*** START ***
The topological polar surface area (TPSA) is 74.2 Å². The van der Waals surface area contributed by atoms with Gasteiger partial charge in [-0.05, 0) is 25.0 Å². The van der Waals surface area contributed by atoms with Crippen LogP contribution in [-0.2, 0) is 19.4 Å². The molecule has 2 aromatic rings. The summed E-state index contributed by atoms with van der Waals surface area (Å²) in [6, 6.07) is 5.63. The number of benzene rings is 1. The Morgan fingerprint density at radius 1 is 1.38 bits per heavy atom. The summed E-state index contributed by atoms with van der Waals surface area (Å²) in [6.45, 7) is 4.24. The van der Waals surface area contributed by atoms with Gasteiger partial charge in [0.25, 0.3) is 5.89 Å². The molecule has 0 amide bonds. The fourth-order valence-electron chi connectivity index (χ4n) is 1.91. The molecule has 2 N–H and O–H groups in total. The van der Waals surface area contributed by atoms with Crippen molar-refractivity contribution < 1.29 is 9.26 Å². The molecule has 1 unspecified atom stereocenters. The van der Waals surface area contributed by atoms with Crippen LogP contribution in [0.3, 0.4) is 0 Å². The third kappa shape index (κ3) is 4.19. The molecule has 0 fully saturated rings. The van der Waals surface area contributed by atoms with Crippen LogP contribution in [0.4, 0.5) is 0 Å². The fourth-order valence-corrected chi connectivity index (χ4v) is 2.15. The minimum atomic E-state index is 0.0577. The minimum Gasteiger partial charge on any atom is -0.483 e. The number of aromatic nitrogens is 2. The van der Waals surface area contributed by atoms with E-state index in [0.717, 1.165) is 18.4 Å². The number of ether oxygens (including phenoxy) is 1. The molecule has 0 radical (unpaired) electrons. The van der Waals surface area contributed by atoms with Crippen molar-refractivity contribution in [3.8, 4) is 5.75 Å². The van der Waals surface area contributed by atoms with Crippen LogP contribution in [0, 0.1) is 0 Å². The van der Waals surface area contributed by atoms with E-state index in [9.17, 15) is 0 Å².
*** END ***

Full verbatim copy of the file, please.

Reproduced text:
The topological polar surface area (TPSA) is 74.2 Å². The van der Waals surface area contributed by atoms with Gasteiger partial charge in [-0.05, 0) is 25.0 Å². The van der Waals surface area contributed by atoms with Crippen LogP contribution in [-0.2, 0) is 19.4 Å². The molecule has 2 aromatic rings. The summed E-state index contributed by atoms with van der Waals surface area (Å²) in [6, 6.07) is 5.63. The number of benzene rings is 1. The Morgan fingerprint density at radius 1 is 1.38 bits per heavy atom. The summed E-state index contributed by atoms with van der Waals surface area (Å²) in [6.45, 7) is 4.24. The van der Waals surface area contributed by atoms with Gasteiger partial charge in [0.25, 0.3) is 5.89 Å². The molecule has 0 amide bonds. The fourth-order valence-electron chi connectivity index (χ4n) is 1.91. The molecule has 2 N–H and O–H groups in total. The van der Waals surface area contributed by atoms with Crippen molar-refractivity contribution < 1.29 is 9.26 Å². The molecule has 1 unspecified atom stereocenters. The van der Waals surface area contributed by atoms with Crippen LogP contribution in [0.3, 0.4) is 0 Å². The third kappa shape index (κ3) is 4.19. The molecule has 0 fully saturated rings. The van der Waals surface area contributed by atoms with Crippen LogP contribution in [0.4, 0.5) is 0 Å². The fourth-order valence-corrected chi connectivity index (χ4v) is 2.15. The minimum atomic E-state index is 0.0577. The minimum Gasteiger partial charge on any atom is -0.483 e. The number of aromatic nitrogens is 2. The van der Waals surface area contributed by atoms with E-state index in [0.717, 1.165) is 18.4 Å². The number of ether oxygens (including phenoxy) is 1. The molecule has 0 radical (unpaired) electrons. The van der Waals surface area contributed by atoms with Crippen molar-refractivity contribution in [3.8, 4) is 5.75 Å². The van der Waals surface area contributed by atoms with Crippen LogP contribution in [0, 0.1) is 0 Å². The van der Waals surface area contributed by atoms with E-state index in [9.17, 15) is 0 Å².